Three crucial legislative bombs are about to land. The first, the European Union (withdrawal) Bill, could contain major problems for protecting the environment and human health. Many allies are joining the call for important EU principles and standards to be retained; that any future changes are made only with proper democratic oversight; and that food, farming and fishing stability is secured through the rocky Brexit process. Several significant UK food industry bodies agree – including those representing thousands of SMEs – saying that they would like the regulatory framework to stay as it is, at least in the medium term.
Second is the thorny issue of trade deals and the democratic deficit they pose. Labour should be calling for comprehensive Parliamentary and civil society oversight built into the new Trade Bill and in any new deals the UK might make. The risk – as illustrated by the TTIP and CETA negotiations – is that behind closed doors Liam Fox will surrender UK food and safety regulations to win finance or manufacturing deals.
In Opposition, Labour needs a strong public voice on transparency and high standards for the Trade Bill, to ensure trade deals are based on public need, not corporate or investment interest.
Thirdly, there is a chance that the new Agriculture Bill will be a place-holder without the detail of a whole new farm support scheme. The Government has promised to keep the current system (c.£3.3bn) until 2022 but the Bill might set a transition period after leaving the EU to establish a new farm policy after 2022. If the plan is to define the new policy and subsidy regime in the Bill, then consultation will need to be completed at a breakneck pace.
Given that the devolved administrations have made it clear they want all this to be devolved responsibility – which makes sense as they know better than Westminster what they need their farm system to look like – there is a huge, complicated process ahead.
Sustain proposes a new Land Management Scheme of payments based on farmers delivering public goods such as protecting nature, preventing flooding, and boosting organic, agroforestry and pasture based systems. Additional capital grants, free advice and wider policy measures should ensure farmers can thrive. Backing new enterprise will be key, including entrants into farming, smaller farms, organic farming, agro-forestry and struggling sectors like fruit and vegetables, whilst overhauling farmer training.
What ‘public goods’ would Labour prioritise in such a scheme? And what safeguards will Labour support to avoid major farm amalgamations? Enterprising new entrants into farming encounter overpriced land, a lack of financial and other support, and an inadequately regulated food supply chain. Will Labour improve their chances?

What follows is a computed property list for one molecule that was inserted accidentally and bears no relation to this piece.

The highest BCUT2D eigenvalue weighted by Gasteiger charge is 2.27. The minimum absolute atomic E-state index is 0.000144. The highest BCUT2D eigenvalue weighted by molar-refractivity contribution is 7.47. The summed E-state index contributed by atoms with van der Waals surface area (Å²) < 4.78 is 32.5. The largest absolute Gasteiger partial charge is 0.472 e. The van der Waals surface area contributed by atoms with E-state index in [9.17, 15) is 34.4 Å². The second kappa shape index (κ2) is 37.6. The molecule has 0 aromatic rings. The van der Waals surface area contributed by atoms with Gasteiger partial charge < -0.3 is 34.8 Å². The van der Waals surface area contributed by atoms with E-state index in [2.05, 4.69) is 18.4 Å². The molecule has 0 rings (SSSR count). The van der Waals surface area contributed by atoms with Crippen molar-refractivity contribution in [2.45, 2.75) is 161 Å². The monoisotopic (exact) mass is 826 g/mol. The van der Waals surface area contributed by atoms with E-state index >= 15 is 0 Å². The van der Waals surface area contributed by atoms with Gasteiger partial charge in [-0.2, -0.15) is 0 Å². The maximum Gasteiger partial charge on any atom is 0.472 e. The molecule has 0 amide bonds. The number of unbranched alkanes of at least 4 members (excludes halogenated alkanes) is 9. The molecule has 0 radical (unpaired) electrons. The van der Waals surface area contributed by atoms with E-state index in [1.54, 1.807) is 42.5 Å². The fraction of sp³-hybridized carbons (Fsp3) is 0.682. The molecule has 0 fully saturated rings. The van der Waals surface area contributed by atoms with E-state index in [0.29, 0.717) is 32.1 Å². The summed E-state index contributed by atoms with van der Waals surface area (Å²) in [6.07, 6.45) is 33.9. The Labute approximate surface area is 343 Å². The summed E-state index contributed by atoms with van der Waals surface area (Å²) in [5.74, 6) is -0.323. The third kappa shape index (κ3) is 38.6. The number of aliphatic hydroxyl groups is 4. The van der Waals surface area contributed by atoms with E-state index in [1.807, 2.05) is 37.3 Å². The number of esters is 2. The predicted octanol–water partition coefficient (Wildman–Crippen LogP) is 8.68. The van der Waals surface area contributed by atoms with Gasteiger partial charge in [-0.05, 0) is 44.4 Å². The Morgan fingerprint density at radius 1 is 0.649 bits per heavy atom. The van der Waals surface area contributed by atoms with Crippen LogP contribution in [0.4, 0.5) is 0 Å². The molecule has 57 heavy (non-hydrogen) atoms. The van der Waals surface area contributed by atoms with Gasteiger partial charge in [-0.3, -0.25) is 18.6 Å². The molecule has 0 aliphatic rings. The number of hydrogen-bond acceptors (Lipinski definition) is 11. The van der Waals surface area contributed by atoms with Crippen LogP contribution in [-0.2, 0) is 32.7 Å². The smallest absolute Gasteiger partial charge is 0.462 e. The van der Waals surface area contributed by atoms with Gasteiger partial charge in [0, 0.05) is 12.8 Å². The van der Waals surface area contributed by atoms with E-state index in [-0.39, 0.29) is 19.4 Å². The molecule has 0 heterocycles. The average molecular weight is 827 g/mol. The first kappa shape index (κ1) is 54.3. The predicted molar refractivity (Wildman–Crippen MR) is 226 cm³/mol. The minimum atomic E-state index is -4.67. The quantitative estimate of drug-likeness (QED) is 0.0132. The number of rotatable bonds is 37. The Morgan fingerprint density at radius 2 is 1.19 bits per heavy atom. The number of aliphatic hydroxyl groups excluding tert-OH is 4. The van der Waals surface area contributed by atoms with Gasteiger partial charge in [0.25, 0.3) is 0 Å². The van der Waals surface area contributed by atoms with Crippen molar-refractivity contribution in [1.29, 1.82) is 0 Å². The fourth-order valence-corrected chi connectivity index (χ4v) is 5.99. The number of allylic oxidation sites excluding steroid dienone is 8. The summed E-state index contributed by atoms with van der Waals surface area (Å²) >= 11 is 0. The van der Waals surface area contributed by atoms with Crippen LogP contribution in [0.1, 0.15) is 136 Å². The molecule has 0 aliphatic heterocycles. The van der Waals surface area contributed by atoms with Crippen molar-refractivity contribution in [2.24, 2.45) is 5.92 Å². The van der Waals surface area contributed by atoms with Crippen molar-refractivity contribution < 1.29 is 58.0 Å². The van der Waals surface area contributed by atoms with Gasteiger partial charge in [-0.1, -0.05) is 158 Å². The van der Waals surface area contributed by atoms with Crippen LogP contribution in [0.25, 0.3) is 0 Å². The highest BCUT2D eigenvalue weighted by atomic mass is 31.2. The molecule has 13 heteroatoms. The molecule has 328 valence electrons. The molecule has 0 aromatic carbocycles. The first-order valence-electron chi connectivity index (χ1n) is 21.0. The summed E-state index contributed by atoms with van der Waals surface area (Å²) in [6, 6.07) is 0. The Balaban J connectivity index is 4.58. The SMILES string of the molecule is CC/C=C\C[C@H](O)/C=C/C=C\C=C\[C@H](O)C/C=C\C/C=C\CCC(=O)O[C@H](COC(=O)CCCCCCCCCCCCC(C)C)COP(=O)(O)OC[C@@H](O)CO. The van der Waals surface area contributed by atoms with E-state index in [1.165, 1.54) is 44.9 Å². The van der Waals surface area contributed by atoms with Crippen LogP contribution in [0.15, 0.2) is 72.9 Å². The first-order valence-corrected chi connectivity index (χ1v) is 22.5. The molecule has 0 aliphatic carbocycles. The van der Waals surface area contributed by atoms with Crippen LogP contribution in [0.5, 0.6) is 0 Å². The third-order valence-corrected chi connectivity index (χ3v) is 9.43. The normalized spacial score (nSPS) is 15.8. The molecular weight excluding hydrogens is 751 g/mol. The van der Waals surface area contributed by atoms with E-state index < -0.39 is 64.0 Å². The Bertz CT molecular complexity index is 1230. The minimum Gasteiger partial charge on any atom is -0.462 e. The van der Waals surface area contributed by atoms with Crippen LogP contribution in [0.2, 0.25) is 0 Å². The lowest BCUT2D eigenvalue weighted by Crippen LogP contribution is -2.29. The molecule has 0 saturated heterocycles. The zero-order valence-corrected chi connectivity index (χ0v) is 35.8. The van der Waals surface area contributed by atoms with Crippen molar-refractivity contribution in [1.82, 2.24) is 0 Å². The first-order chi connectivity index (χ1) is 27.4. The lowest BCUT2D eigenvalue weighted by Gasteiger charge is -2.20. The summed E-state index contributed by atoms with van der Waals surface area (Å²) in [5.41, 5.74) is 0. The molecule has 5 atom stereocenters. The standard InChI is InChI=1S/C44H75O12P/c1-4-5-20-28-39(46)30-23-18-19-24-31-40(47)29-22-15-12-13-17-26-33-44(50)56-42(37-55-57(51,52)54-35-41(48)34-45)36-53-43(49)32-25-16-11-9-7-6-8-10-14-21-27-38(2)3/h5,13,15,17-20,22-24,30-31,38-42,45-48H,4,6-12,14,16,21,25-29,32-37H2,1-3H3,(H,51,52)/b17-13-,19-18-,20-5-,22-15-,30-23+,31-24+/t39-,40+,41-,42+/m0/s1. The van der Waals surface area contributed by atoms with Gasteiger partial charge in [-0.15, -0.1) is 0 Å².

It is clear that the economics of farming must shift. The market will matter more than ever and value made at the consumer end needs to flow far more to farmers and workers at the production end. Better regulation of the supply chain should ensure that farmers can protect nature and animals and could help end the misery of low wages for farm and food workers.
With or without Brexit, we needed a better food and farm system. But Brexit makes it all the more vital that regulation ensures the value in the food system goes where it is needed. Equally, we must resist utterly any deals that flood us with cheap, unethically produced food from across the globe.
Many ideas and proposals are appearing, suggesting new farm policy for the future. Labour must assess these and listen to farmers and the public – both rural and urban – on what they think is important. Polling suggests that the electorate do still believe farmers should be publicly supported. And we should ignore those who say consumers just buy on price - it’s far, far more complicated than that.
Food and farming is rarely an election issue unless a crisis or food scare looms. But we all have to eat and we all need our countryside, water, soil and wildlife to be well looked after. Labour must prioritise this in the weeks and months ahead, and will have many allies in doing so.
Vicki Hird is Farm Campaign Coordinator at Sustain, the alliance for better food and farming. She tweets at @vickihird
Sustain, along with the Campaign for the Protection of Rural England and the Wildfowl and Wetlands Trust, are supporting an event at Labour Party Conference on the future of food and farming with Sue Hayman, Shadow Secretary for DEFRA. To find out more about this event, click here